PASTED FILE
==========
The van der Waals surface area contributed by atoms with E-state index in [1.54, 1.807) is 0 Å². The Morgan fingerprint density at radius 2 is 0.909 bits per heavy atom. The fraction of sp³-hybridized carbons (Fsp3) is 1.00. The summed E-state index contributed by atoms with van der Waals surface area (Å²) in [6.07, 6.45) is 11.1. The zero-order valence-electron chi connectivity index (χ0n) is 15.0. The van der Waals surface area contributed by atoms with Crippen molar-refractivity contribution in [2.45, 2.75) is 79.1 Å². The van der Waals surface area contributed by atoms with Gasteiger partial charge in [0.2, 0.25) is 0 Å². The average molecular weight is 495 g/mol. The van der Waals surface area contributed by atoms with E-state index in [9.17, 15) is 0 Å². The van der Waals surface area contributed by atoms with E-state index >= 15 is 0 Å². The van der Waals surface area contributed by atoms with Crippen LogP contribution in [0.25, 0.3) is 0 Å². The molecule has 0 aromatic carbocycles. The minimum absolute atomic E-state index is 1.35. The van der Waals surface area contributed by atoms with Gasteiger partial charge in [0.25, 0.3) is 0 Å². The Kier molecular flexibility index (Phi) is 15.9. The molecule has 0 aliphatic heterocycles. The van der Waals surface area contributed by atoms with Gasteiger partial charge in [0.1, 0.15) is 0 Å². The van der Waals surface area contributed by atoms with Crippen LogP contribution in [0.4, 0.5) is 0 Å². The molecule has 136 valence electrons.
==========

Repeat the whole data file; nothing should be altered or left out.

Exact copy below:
The van der Waals surface area contributed by atoms with E-state index in [1.54, 1.807) is 0 Å². The Morgan fingerprint density at radius 2 is 0.909 bits per heavy atom. The fraction of sp³-hybridized carbons (Fsp3) is 1.00. The summed E-state index contributed by atoms with van der Waals surface area (Å²) in [6.07, 6.45) is 11.1. The zero-order valence-electron chi connectivity index (χ0n) is 15.0. The van der Waals surface area contributed by atoms with Crippen molar-refractivity contribution in [2.45, 2.75) is 79.1 Å². The van der Waals surface area contributed by atoms with Gasteiger partial charge in [0.2, 0.25) is 0 Å². The average molecular weight is 495 g/mol. The van der Waals surface area contributed by atoms with E-state index in [9.17, 15) is 0 Å². The van der Waals surface area contributed by atoms with E-state index >= 15 is 0 Å². The van der Waals surface area contributed by atoms with Crippen LogP contribution in [0.25, 0.3) is 0 Å². The molecule has 0 aromatic carbocycles. The minimum absolute atomic E-state index is 1.35. The van der Waals surface area contributed by atoms with Gasteiger partial charge in [0.25, 0.3) is 0 Å². The Kier molecular flexibility index (Phi) is 15.9. The molecule has 0 aliphatic heterocycles. The van der Waals surface area contributed by atoms with Gasteiger partial charge in [0.1, 0.15) is 0 Å². The van der Waals surface area contributed by atoms with Crippen LogP contribution in [0.4, 0.5) is 0 Å². The molecule has 136 valence electrons.